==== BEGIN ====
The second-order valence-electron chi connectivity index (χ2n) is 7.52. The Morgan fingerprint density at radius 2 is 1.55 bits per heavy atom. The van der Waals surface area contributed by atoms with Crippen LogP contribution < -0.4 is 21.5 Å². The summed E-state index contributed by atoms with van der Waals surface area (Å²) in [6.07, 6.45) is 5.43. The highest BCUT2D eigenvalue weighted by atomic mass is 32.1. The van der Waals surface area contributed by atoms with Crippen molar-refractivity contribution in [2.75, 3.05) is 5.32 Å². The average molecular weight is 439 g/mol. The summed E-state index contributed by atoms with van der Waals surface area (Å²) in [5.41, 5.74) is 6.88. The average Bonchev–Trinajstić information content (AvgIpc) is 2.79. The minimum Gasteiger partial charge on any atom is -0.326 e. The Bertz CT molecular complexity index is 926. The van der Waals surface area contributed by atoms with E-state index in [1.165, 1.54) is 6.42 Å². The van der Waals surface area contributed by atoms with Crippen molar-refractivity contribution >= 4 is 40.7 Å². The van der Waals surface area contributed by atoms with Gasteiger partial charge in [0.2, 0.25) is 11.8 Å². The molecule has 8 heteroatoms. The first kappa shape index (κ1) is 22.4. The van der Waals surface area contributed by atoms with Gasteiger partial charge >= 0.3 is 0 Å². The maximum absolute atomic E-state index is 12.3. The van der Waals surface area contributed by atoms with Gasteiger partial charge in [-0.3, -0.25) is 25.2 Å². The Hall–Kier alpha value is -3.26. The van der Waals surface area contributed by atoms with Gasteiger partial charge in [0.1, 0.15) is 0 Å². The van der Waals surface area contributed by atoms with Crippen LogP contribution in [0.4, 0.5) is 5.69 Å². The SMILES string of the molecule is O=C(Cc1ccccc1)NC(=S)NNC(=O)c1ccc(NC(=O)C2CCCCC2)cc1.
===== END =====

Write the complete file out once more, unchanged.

The second-order valence-electron chi connectivity index (χ2n) is 7.52. The Morgan fingerprint density at radius 2 is 1.55 bits per heavy atom. The van der Waals surface area contributed by atoms with Crippen LogP contribution < -0.4 is 21.5 Å². The summed E-state index contributed by atoms with van der Waals surface area (Å²) in [6.07, 6.45) is 5.43. The highest BCUT2D eigenvalue weighted by atomic mass is 32.1. The van der Waals surface area contributed by atoms with Crippen molar-refractivity contribution in [2.75, 3.05) is 5.32 Å². The average molecular weight is 439 g/mol. The summed E-state index contributed by atoms with van der Waals surface area (Å²) in [5.41, 5.74) is 6.88. The average Bonchev–Trinajstić information content (AvgIpc) is 2.79. The minimum Gasteiger partial charge on any atom is -0.326 e. The Bertz CT molecular complexity index is 926. The van der Waals surface area contributed by atoms with E-state index in [1.165, 1.54) is 6.42 Å². The van der Waals surface area contributed by atoms with Crippen molar-refractivity contribution >= 4 is 40.7 Å². The van der Waals surface area contributed by atoms with Gasteiger partial charge in [0.2, 0.25) is 11.8 Å². The molecule has 8 heteroatoms. The first kappa shape index (κ1) is 22.4. The van der Waals surface area contributed by atoms with Gasteiger partial charge >= 0.3 is 0 Å². The maximum absolute atomic E-state index is 12.3. The van der Waals surface area contributed by atoms with Gasteiger partial charge in [-0.3, -0.25) is 25.2 Å². The Hall–Kier alpha value is -3.26. The van der Waals surface area contributed by atoms with Gasteiger partial charge in [0.1, 0.15) is 0 Å². The van der Waals surface area contributed by atoms with Crippen LogP contribution in [0.4, 0.5) is 5.69 Å². The SMILES string of the molecule is O=C(Cc1ccccc1)NC(=S)NNC(=O)c1ccc(NC(=O)C2CCCCC2)cc1.